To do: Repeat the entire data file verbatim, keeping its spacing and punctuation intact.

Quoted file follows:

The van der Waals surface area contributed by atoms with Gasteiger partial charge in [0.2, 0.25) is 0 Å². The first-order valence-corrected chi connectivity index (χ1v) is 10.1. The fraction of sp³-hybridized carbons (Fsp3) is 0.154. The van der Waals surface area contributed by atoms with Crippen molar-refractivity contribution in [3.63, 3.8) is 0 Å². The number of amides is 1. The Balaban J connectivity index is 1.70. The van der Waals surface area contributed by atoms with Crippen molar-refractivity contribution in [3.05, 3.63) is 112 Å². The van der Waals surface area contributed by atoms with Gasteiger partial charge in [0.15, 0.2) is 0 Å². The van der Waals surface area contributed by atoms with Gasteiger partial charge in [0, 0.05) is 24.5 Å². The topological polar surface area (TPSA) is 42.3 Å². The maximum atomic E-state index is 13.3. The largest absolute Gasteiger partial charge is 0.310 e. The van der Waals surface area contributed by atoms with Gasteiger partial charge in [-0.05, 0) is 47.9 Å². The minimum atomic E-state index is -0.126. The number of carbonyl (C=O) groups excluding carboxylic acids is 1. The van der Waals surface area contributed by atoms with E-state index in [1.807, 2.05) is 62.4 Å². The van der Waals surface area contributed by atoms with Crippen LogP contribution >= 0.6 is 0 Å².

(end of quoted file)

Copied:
The van der Waals surface area contributed by atoms with Gasteiger partial charge in [0.2, 0.25) is 0 Å². The first-order valence-corrected chi connectivity index (χ1v) is 10.1. The fraction of sp³-hybridized carbons (Fsp3) is 0.154. The van der Waals surface area contributed by atoms with Crippen molar-refractivity contribution in [3.63, 3.8) is 0 Å². The number of amides is 1. The Balaban J connectivity index is 1.70. The van der Waals surface area contributed by atoms with Crippen molar-refractivity contribution in [3.05, 3.63) is 112 Å². The van der Waals surface area contributed by atoms with Gasteiger partial charge in [0.15, 0.2) is 0 Å². The van der Waals surface area contributed by atoms with Gasteiger partial charge in [0, 0.05) is 24.5 Å². The topological polar surface area (TPSA) is 42.3 Å². The maximum atomic E-state index is 13.3. The largest absolute Gasteiger partial charge is 0.310 e. The van der Waals surface area contributed by atoms with Gasteiger partial charge in [-0.05, 0) is 47.9 Å². The minimum atomic E-state index is -0.126. The number of carbonyl (C=O) groups excluding carboxylic acids is 1. The van der Waals surface area contributed by atoms with E-state index in [1.807, 2.05) is 62.4 Å². The van der Waals surface area contributed by atoms with Crippen LogP contribution >= 0.6 is 0 Å².